A new report sheds light on how Israel’s Mossad intelligence agency acquired secret documents pertaining to Iran’s nuclear program. It reveals Mossad agents monitored a Tehran warehouse containing the nuclear documents for a year before launching a previously disclosed raid in January.
The raid yielded a massive haul of intelligence: about 50,000 pages and 163 compact discs, according to the New York Post. Israeli Prime Minister Benjamin Netanyahu announced in April that the documents "proved Iran had been holding onto information from its ostensibly defunct nuclear research program, signaling its aspiration to resume its research."
Mossad agents had just over six hours to infiltrate the warehouse, cut through dozens of safes, extract the documents, and exit the city, according to officials who relaying details of the raid to the New York Times. Several papers shown to reporters contain clear evidence that Iran had worked in the past to make atomic weapons.
"The papers show these guys were working on nuclear bombs," said one former inspector for International Atomic Energy Agency.
Iran claims the documents are fraudulent, but American and British intelligence officials say the intelligence is genuine.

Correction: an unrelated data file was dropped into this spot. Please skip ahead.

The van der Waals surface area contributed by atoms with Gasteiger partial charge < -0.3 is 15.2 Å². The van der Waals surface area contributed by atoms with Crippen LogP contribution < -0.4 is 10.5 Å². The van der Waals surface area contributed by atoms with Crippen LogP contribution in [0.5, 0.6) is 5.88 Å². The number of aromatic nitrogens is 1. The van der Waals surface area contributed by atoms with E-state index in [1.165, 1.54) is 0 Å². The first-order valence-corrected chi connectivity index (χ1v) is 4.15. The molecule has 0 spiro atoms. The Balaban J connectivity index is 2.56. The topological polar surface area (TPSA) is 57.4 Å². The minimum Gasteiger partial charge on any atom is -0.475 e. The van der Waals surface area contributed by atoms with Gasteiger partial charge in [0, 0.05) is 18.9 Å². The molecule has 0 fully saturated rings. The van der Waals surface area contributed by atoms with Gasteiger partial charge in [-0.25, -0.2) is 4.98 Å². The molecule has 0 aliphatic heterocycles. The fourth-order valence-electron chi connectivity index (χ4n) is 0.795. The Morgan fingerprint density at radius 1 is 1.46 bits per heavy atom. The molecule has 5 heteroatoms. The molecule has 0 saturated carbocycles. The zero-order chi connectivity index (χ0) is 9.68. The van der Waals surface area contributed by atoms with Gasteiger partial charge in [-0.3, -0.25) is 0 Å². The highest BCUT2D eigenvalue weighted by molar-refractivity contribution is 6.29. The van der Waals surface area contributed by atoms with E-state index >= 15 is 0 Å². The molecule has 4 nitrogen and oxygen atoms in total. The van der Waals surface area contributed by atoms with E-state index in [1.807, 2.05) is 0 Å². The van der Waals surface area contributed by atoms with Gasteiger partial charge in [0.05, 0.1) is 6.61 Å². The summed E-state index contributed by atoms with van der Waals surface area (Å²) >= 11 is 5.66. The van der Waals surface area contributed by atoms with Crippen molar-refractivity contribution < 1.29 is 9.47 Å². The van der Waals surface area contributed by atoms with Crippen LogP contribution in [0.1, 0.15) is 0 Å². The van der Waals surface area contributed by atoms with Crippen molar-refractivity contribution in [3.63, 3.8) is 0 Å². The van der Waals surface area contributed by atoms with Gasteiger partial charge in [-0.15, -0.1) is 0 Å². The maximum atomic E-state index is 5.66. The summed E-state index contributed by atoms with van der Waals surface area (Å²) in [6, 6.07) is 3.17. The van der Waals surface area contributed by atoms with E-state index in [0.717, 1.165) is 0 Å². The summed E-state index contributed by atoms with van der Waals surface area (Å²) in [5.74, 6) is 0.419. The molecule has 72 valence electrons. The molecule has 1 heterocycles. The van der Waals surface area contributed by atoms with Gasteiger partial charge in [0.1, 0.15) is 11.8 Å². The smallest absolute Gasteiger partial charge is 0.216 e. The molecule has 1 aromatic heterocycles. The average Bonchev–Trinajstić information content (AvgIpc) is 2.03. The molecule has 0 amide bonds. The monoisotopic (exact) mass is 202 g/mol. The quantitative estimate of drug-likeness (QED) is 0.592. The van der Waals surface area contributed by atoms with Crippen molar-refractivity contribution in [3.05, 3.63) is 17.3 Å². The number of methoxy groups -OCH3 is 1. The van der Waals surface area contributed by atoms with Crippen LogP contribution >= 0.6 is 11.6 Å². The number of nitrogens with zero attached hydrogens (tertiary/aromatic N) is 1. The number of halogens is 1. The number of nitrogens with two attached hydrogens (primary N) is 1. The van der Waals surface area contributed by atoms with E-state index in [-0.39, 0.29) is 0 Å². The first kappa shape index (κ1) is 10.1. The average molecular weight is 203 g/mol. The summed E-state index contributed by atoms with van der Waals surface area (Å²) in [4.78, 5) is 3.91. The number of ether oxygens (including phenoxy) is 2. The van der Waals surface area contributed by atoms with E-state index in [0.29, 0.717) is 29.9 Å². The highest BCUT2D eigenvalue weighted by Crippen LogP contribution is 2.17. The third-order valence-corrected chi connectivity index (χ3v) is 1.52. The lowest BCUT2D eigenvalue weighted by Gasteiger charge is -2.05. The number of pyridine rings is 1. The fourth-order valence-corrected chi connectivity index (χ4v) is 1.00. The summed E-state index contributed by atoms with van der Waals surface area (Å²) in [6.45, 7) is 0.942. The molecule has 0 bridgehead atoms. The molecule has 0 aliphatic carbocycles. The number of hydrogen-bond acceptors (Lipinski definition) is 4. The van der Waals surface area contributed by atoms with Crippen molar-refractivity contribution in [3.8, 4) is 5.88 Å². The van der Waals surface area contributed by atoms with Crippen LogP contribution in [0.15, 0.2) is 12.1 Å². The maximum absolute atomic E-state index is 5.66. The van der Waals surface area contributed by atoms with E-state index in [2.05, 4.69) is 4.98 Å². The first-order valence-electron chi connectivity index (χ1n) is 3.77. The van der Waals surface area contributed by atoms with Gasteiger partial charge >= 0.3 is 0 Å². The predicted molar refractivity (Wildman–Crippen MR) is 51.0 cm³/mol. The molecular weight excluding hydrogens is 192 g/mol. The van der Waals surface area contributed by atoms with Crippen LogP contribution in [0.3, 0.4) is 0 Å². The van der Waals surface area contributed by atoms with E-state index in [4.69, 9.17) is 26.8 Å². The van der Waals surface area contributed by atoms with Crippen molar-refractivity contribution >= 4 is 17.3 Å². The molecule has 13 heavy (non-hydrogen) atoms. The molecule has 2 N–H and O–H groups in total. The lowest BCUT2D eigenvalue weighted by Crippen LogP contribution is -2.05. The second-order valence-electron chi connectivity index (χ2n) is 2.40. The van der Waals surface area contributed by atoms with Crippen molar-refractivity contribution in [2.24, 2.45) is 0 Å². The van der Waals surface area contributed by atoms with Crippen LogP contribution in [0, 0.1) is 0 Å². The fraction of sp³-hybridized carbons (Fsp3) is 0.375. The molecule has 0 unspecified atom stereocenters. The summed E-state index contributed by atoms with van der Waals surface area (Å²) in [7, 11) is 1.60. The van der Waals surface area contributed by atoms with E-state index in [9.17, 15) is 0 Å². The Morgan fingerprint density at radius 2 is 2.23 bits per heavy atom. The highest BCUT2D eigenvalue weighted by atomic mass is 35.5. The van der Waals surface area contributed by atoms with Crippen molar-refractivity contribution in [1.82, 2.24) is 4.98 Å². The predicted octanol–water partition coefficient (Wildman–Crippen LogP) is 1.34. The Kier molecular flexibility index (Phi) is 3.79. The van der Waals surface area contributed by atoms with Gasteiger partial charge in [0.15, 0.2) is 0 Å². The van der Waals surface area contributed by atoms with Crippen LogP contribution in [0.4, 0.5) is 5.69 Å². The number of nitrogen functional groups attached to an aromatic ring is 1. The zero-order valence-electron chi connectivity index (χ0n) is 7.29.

Iranian officials limited work on the country’s nuclear program in 2003, but documents reveal senior scientists made plans to continue some research in secret. "The work would be divided in two: covert (secret structure and goals) and overt," one Iranian scientist wrote in a memo.
The documents have heightened Israel’s distrust of Iran’s intentions and the Joint Comprehensive Plan of Action, which Iran, the U.S., China, France, Russia, the United Kingdom, Germany, and the European Union agreed to in 2015. "It explains why the [nuclear deal] to us is worse than nothing, because it leaves key parts of the nuclear program unaddressed," said one Israeli official. "It doesn’t block Iran’s path to the bomb. It paves Iran’s path to the bomb."
President Donald Trump pulled the United States from the Iran nuclear deal in May, calling it "defective at its core." Netanyahu supported Trump’s decision, deeming it a "bold decision today to reject the disastrous nuclear deal with the terrorist regime in Tehran."